Small businesses are becoming a bigger target for cyber-criminals.
According to the Ponemon Institute Research Report, 61% of small businesses were attacked from October 2016 to September 2017, and 54% experienced data breaches involving customer and employee information. Both numbers were up from the previous 12 months.
If you own one of America’s 28 million small businesses, here are 15 minimally expensive steps you can take right now to strengthen your cybersecurity and protect your business.
1) Secure your Wi-Fi Network: One of the easiest ways for cybercriminals to hack your network is via Wi-Fi. Defend against this by hiding your Wi-Fi network to all non-authorized personnel. To hide your Wi-Fi network, set up an encrypted wireless access point and disable outside network access.
2) Enable HTTPs: Used by financial institutions, “HTTPs” are more secure versions of traditional “HTTP” websites. HTTPs have an SSL/TLS Certificate installed onto their servers that encrypt all communications between your browser and website, ensuring that customer information, such as credit card numbers, cannot be intercepted.
3) Update Your Password: Frustrating? Yes. But demanding employees change their password frequently mitigates the damage is case their original code has been stolen. Strong passwords contain at least 10 characters and include numbers, symbols and upper and lowercase letters. Employees should never write down their passwords or use the same password for multiple company applications.
4) Minimize Password Attempts: Did you know there’s software that can guess your password in a matter of minutes? Guard against this by reducing the number of incorrect passwords an employee can enter. If that number is reached, temporarily freeze the employee’s access until you can verify there was no attempted breach of your network.
5) Multi-Factor Authentication: Another way to secure your network is by enabling multi-factor authentication, which requires more than one method of authentication to verify a user’s identity. Make sure vendors that handle your data also use multi-factor authentication.
6) Update Software: Hackers can enter your network through outdated browsers and applications, so make sure your entire staff is using the most current software available. For the same reason, make sure employees who use mobile devices for work are diligent about downloading the most updated apps and operating systems.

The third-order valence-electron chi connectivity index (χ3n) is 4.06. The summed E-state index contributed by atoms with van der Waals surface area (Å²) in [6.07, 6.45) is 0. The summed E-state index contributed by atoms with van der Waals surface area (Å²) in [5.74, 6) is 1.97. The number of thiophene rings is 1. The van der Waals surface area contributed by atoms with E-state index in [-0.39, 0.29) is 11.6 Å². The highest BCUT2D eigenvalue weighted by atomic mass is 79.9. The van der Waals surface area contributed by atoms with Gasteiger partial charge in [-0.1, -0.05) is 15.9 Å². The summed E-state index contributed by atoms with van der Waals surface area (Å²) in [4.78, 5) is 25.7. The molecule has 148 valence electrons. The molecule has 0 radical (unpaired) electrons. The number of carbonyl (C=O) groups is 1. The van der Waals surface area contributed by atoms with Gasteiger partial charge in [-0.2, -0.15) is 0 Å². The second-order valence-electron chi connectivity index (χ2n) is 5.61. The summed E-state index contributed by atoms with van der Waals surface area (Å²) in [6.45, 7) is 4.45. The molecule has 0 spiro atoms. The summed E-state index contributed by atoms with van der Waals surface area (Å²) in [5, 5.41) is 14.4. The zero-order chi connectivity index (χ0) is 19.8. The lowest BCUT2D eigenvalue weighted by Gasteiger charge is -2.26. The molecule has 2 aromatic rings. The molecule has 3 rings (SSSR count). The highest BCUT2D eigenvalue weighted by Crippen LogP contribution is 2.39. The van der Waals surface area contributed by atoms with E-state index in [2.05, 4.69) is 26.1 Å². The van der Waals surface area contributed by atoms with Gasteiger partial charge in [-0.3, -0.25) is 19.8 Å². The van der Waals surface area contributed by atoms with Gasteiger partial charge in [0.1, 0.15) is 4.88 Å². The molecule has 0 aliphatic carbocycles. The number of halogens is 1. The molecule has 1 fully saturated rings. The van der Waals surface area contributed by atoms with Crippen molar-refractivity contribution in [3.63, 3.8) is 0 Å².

7) Safeguard Payment Cards: Contact your credit card processors to make sure they’re employing the most stringent tools and anti-fraud services to protect your customers’ credit card and/or other financial data.
8) Limit Access to Network: Instruct employees to lock their machines when they’re not using them and establish security checkpoints to inhibit non-authorized personnel from gaining access to areas of the building in which they do not belong.
9) Limit Access to Data and Software: For the same reason you wouldn’t give all of your friends a key to your house, you shouldn’t give employees access to data or software that isn’t germane to their jobs. This will help keep your security tight, as well as troubleshoot any security issues that may materialize.
10) Back Up Data: Frequently back up all essential data and documents and store copies in a different location than the original, such as an external hard drive or the cloud. This will allow you to easily recover data that’s been lost or stolen.
11) Phishing Prevention: Phishing scams affect thousands of organizations every month. Train employees to never open attachments or click links in emails from unrecognized senders, who could be hackers looking to install malware onto your computer.
12) Encourage Open Dialogue: If your employees detect anything suspicious, whether it’s a potential phishing attack or a watering hole, urge them to report it immediately. Senior management should then investigate the incident and, if necessary, notify the entire organization, because chances are multiple employees have been targeted.
13) Social Security: Employees often turn to social media platforms like Facebook and Twitter to blow off steam. In some cases, they may not be aware that they’re divulging trade secrets or sensitive information. Make sure you educate them about what they cannot say on social media — and hold them accountable for breaking the rules.
14) Ban Working in Public Areas: While parks and coffeeshops may seem like harmless places to work remotely, they can actually be quite dangerous. You never know who’s sitting right next to you, sneaking peeks at your computer or eavesdropping on your phone conversation. When it comes to cybersecurity, you can never be too paranoid.
15) Rapid Response Protocol: If your business has been attacked, you don’t want to be caught flat-footed. Develop a proactive plan for how to quickly and effectively respond. Engaging the services of a cybersecurity expert like BrevAll Technologies is always a smart first step.